Co-teaching is like a marriage-when its good its very good and when its bad you want to poke your eyes out.
I heard that line for the first time the summer before I taught my first inclusion class. Up until that being a special ed teacher meant you got your own room with your own set of SweatHogs. (You have to being nearing retirement to get that reference- but SweatHogs were the band of misfits students in a late 70s tv sitcom where John Travolta got his start.)
Anyway life changes- Once I wrote the whole history of my career in special ed (at least up until the time I wrote it.)
The computer I wrote it on no longer loads up- it probably exists in our basement where my husband collects broken computer equipment but I can't get to it
It probably isn't that interesting but it traces my progression through Special Education classrooms from a converted kitchen classroom in a broken down house blocks away from the public school building, to a basement storeroom, to a space in a "wing" separate from the mainstream school right up to the point where if space would allow my self contained special ed class would be located right next to the mainstream ones. If space didn't allow then I got to teach in a converted bathroom lounge. (Long story- Maybe I will post it someday)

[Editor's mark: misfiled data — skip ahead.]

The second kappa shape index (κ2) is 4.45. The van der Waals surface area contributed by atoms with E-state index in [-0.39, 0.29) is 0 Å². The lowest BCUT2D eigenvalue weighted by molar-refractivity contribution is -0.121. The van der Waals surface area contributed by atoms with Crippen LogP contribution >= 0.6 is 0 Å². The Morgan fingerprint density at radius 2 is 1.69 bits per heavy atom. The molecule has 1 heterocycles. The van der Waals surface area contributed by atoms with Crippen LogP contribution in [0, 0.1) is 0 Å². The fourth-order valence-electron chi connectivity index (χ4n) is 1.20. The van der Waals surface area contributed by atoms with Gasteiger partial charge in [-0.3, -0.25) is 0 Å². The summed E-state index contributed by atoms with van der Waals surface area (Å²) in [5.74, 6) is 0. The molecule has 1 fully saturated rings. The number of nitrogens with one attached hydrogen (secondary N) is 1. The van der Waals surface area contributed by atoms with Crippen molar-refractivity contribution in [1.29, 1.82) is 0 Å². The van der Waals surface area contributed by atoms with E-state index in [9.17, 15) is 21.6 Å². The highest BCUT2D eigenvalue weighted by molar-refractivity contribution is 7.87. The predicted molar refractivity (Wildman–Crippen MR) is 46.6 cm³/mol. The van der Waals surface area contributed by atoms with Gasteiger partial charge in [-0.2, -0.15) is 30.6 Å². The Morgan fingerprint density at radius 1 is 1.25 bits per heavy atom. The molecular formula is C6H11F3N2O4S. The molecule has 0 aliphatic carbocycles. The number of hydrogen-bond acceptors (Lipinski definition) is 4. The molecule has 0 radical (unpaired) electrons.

I taught special education in all those places.
But back to my co-teaching is a marriage story. The first time I heard it my soon to be co-teacher leaned forward and whispered "I'm divorced"
But she worked out Not all do. Today I was with Elma's class- co-teaching. Or thinking about poking my eyes out actually.
After the literacy coach and I spent two precious planning periods working out lessons for this week, the co-teacher somehow chucked it all and did a freelance lesson on making up themes for Romeo and Juliet.
So while Kenya napped and Nathan texted away on the phone, I searched the internet for ideas that made sense. One teacher message board site had a clip from a teacher who said he used fables to illustrate the idea of theme:
Me: You know the story of the Tortoise and the Hare?
Elma: The one where the Tortoise starts off slow and the rabbit gets all Gucci and Prada and then goes to sleep and the Turtle wins?
Me: Yeah that one- I think? What do you think the theme of that story is?
Elma: Never wear Gucci if you're in a race.
And never try to salvage a bad lesson in the middle of a co-teaching class.
Especially if there are sharp objects around.